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Rudbeckia, American Gold Rush

Rudbeckia fuldiga
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Product Information Chevron Down Chevron Forward

Rudbeckia, American Gold Rush is an eye-catching perennial with bright golden-yellow flowers and black centers resembling daisies. Its thin, hairy leaves are resistant to fungus in wet, humid conditions, making it an excellent long-lasting cut flower. Compact and clump forming, it was awarded Perennial Plant of the Year 2020.

Hardiness zone:  4 to 9
Ships as bare-root

  • Quantity per Package: 1 bare-root
  • SKU: 143963
Growing Information Chevron Down Chevron Forward
Good for pollinators
Good For Pollinators
Grow best in
Best In:
Full sun|Partial sun
Days to germination
Days to
7 to 14 days
Days to maturity
Days to
6 to 8 weeks
Growing height
Growing Height:
45-60 cm (18-24")
Key Features Chevron Down Chevron Forward
  • Color: Gold-yellow
  • Plant Type: Flower
  • Latin Name: Rudbeckia fuldiga
  • Hardiness Zone(s): 4 to 9
  • Days To Bloom: Mid season and again in late summer
  • Growth Type: Upright, clump forming
  • Disease Resistance: Disease resistant
  • Tolerance: Drought tolerant|Tolerant to all soil types
Instructions Chevron Down Chevron Forward
  • Water Need: Average 2.5 (1") per week
  • Growing Instructions:

    Rudbeckia are shipped as dormant bare-roots and for best results, it is important that they be planted promptly upon arrival. If you are not able to plant the root(s) upon arrival, keep them in the bag and store in a cool 1°C (34°F), dry, dark location for a day or two. If the roots and medium in the bag are dry, mist them with water to moisten.

    • It is a good idea to soak the root(s) for 30 to 60 minutes before planting. Soaking will hydrate the plants and reduces the stress associated with the drying of soil around the roots after planting.
    • Rudbeckia should be planted after the last frost in a well-draining, organic rich soil in full sun or part sun. They bloom best in a location that receives 6 to 8 hours of sun each day.
    • Prior to planting, soil can be amended with compost or well-rotted mature to improve fertility and drainage. Loosen the soil to a depth of 30 cm (12") before planting. After loosening the soil, this is a good time to mix in 5-10 cm (2-4") of well-rotted manure, or compost.
    • Dig a hole several inches wider and deeper than the roots. Create a mound of soil in the bottom of the hole. Position the bare-root on top of the mound and spread the roots out around the mound of soil holding the crown (where the roots come together and meet the stem) just below the soil level, 2.5 cm (1") deep. Any growth on top of the crown should be at the soil surface level. Carefully backfill the hole with soil and lightly tamp the soil over the newly planted root to remove any air pockets. Water thoroughly to settle the soil. Space plants 1-1.1 m (40-44") apart. As soon as you see green shoots breaking through the ground this means the roots have broken dormancy.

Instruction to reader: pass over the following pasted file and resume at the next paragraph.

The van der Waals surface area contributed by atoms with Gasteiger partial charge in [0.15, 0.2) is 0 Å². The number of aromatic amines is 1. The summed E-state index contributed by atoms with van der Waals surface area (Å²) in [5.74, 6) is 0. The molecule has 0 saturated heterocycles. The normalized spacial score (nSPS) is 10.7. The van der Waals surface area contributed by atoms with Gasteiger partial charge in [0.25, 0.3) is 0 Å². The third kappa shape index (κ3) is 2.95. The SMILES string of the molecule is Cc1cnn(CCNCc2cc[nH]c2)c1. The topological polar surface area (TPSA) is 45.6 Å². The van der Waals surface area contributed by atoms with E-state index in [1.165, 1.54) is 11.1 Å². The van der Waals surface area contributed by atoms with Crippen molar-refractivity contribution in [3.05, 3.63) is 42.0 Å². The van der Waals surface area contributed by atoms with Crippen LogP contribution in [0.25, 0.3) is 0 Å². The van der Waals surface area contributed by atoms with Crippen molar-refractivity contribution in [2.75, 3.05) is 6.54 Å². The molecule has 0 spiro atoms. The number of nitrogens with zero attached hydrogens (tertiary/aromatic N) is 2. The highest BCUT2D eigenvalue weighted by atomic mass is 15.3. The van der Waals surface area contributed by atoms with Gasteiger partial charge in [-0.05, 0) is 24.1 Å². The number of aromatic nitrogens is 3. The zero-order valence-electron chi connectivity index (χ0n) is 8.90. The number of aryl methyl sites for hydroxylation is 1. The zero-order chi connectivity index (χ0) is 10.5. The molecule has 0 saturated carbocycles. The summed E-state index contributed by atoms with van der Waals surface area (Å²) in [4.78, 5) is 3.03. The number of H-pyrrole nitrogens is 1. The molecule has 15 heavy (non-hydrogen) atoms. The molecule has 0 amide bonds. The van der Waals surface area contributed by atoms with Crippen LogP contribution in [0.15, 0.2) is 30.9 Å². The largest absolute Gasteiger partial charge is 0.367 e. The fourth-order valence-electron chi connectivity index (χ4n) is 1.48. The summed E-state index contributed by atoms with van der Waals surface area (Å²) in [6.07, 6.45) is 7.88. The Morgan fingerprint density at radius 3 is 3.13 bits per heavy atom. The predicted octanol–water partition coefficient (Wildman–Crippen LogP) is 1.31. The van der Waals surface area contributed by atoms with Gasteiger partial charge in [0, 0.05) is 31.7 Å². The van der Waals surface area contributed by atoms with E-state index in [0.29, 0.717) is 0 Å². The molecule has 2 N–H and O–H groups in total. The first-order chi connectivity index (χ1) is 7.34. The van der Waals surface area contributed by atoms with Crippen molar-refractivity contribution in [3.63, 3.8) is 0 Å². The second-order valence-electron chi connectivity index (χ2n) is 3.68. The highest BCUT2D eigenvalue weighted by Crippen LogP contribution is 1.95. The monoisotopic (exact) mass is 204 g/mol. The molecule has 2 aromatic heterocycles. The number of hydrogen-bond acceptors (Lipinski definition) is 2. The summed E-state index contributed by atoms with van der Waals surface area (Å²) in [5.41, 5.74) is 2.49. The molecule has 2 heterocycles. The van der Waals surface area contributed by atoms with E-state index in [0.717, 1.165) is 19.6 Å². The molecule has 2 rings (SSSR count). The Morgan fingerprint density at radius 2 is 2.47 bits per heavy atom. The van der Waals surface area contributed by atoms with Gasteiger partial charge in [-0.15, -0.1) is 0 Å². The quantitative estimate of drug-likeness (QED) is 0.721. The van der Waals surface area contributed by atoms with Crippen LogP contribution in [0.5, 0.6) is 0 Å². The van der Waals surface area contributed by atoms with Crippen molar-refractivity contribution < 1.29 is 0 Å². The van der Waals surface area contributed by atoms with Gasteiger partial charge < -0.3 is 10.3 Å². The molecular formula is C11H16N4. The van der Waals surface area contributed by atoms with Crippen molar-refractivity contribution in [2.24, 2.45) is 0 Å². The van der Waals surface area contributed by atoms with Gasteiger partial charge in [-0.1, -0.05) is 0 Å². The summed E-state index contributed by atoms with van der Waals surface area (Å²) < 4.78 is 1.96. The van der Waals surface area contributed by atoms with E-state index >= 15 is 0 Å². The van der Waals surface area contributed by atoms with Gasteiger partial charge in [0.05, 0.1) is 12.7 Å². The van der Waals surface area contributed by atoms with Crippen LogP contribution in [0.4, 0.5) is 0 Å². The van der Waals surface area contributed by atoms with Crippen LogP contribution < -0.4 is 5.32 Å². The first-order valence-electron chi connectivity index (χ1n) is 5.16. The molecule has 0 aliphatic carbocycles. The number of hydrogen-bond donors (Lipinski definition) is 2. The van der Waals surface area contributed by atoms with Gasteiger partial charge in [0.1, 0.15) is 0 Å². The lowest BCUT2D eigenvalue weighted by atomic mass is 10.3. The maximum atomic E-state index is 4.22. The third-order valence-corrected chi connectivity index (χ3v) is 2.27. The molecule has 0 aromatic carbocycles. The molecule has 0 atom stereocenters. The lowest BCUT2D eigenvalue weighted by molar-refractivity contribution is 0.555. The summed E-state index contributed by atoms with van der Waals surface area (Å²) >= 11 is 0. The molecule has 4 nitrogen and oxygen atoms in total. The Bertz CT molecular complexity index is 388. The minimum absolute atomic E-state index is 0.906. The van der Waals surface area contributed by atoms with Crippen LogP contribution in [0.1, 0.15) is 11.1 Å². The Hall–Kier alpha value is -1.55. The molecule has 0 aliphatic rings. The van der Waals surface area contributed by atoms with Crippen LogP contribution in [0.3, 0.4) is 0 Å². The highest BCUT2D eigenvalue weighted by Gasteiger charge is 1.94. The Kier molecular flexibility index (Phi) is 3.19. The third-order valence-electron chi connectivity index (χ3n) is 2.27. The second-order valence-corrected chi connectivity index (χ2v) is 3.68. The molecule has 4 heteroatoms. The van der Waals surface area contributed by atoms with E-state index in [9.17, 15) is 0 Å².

• Rudbeckia are perennials and will over winter. In the Fall, after a hard frost, cut the leaves down to about 5 cm (2") above the base of the plant.
    • Water needs: Generally plants require 2.5 cm (1") of water per week to be healthy. This can come from rain or self-watering. Deep and less frequent watering is best to promote long roots. More frequent watering may be required in drought-like conditions. Do not water every day. Newly planted perennials need to be encouraged to send out new roots and they will do that in search of moisture.

    **Not ready to plant? If you are not able to plant the root(s) for more than a day or two, remove the root(s) and plant in a container with moistened potting mix and place in a cool (not freezing), dark location. Storing the roots for an extended period of time can reduce their viability.

  • Planting Depth: 2.5 cm (1")
  • Plantling Spacing: 1-1.1 m (40-44")
Suggestions Chevron Down Chevron Forward
  • Growing Suggestions:
    • You can expect some newly-planted perennials to produce a handful of flowers the first year. More commonly, these young plants will concentrate on getting established and not bloom until the second year.
    • Most perennials bloom once per season. You can expect 2 to 3 weeks of blooms (or more, depending on the variety) from a plant.
    • Newly planted perennials do not require fertilizing.
    • Mulch can be placed around plants to cut down on weeds and conserve moisture
    • It is not necessary to deadhead perennial blooms but you can remove the spent flowers to prevent seed production and encourage more flowers.
    • If you did not cut down leaves in fall, remove dead/dry foliage in early Spring before it produces new growth for the season.

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